Issue #2: Sedentary Behavior & Health

Current Topic

Sedentary behavior refers to periods of awake time spent sitting or lying down without interruption, such as when watching television, working seated at a desk, or driving long distances.

Most of us are sedentary to one extent or another. Some would argue it is a good thing, a protective behavior. Perhaps, you want to unwind after a hard day, such as by watching a football game or a favorite show. 

Sed JPG

Why is this topic so important? Aren’t we talking about personal preference? If I am physically active in general, then why not come home and relax in front of the television? 

These are good questions. For the longest time, we thought that promoting physical activity such as walking, dancing, and swimming, would be the important health and physical activity focus.  Most recently, over the past decade, sedentary behavior has arisen as a concern that is in addition to the others. 

In 2018, the first guideline from Health and Human Services (HHS) in its expert report Physical Activities for Americans, 2nd Edition captured this most recent concern in a broad way: “Adults should move more and sit less throughout the day.” 

You might ask, how is this different from prior recommendation to exercise more? Researchers took on this question, comparing health outcomes when physically active with health outcomes when sedentary.

Sitting Around is Risky

A paper by Biswas and colleagues in Canada, 2015, reviewed 47 high-quality studies that examined both sedentary behavior and at least one health outcome, including cardiovascular disease, diabetes, cancer, and all-cause mortality.  They concluded: 

“Prolonged sedentary time was independently associated with deleterious health outcomes regardless of physical activity.”

This means two things. 

  • More sedentary behavior is linked to more poor health. 
  • The effects of sedentary behavior are significant even if activity meets standards. 

In 2017, Diaz and colleagues at Columbia University (and other research institutions) confirmed the earlier findings. They studied sedentary behavior with a sample of nearly 8,000 middle age and older U.S. adults, examining health outcomes over four years.  Over this time, there were 340 deaths.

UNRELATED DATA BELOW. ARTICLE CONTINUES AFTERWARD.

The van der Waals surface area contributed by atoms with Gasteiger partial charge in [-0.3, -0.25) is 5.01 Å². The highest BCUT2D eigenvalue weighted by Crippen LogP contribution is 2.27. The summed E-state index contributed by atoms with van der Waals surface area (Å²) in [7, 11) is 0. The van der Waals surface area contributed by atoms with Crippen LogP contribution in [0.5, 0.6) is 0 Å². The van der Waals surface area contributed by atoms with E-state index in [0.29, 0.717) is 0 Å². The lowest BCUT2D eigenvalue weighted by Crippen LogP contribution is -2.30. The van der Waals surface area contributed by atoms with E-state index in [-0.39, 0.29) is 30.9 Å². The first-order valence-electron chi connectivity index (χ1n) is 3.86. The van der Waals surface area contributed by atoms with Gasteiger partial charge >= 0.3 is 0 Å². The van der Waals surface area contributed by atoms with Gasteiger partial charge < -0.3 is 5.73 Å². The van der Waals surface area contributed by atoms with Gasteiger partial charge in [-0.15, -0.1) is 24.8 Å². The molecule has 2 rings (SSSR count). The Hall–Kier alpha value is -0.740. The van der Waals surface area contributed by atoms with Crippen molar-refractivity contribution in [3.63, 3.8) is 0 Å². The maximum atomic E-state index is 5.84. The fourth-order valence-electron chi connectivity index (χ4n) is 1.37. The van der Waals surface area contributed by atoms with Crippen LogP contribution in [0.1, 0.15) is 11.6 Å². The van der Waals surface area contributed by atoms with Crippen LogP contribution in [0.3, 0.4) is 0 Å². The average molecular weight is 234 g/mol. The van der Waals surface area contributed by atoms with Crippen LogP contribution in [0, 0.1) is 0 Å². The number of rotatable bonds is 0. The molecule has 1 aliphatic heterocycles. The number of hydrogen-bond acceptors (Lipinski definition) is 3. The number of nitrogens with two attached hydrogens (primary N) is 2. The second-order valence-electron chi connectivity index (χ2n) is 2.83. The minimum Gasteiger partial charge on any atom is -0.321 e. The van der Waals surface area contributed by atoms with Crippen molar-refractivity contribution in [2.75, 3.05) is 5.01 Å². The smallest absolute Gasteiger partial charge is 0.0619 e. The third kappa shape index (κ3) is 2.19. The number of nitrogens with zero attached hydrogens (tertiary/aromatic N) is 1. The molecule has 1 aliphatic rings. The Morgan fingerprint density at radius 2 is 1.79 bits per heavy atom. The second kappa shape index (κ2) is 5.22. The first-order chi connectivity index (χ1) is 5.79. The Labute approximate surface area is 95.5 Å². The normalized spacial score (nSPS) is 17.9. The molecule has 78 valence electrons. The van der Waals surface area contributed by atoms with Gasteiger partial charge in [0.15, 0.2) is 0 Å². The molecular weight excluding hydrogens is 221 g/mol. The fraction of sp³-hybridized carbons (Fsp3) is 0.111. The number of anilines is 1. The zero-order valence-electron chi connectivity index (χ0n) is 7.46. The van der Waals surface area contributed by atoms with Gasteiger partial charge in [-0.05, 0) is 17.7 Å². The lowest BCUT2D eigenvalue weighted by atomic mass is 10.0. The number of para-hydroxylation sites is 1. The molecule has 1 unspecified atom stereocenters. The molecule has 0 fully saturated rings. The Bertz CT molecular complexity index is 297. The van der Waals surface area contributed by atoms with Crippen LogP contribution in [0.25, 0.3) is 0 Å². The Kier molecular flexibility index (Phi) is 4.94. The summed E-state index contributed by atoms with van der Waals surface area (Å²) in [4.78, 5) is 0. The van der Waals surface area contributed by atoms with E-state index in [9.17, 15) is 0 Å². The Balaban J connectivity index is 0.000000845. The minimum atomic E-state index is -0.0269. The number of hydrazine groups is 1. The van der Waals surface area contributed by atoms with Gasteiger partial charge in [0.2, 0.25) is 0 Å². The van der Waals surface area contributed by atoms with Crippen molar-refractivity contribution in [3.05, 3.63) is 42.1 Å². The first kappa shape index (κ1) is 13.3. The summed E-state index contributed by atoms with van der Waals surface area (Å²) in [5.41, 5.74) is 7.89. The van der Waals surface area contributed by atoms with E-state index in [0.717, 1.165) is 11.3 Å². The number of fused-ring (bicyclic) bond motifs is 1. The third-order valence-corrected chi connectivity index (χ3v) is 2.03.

They measured length of each episode of sitting or lying down, which they called bouts. 

They added up the time per bout over each 24 hour period to obtain time per day, which they called total sedentary time.

The researchers found that those who had the most total sedentary time were associated with the highest mortality risk. In addition, they found that those who had the longest sedentary bouts were associated with the highest mortality risk.

With this finding, we learned that how long we are sitting without interruption matters. For instance, two one-hour bouts of sedentary time would be less harmful than one two-hour bout. In concluding, Diaz said:

“… breaking up sedentary time every 30 minutes may be protective against the health risks incurred by prolonged sedentariness.”

With the Diaz report, we realized that interrupting a long sedentary bout can be a critical strategy for improved health.  We expect any activity that gets circulation moving would provide a meaningful break in sedentary behavior.  In 2-5 minutes, you could accomplish a walk to the mailbox, a balance exercise routine for tandem walking, ten jumping jacks, or a bathroom break. The possibilities are many.

Interrupting Sedentary Behavior

With your survey responses from Issue #1 (see Survey Feedback), you suggested many excellent strategies for interrupting prolonged sitting. Some suggestions had time for breaks built in, such as getting up when the commercial begins. Others encouraged using apps for timers. There were almost as many ideas offered as people responding. This tells me you may want to develop your own routines with your own favorites. In Fitness, there is a new section on Moving More which presents your strategies and techniques for reducing sedentary behavior.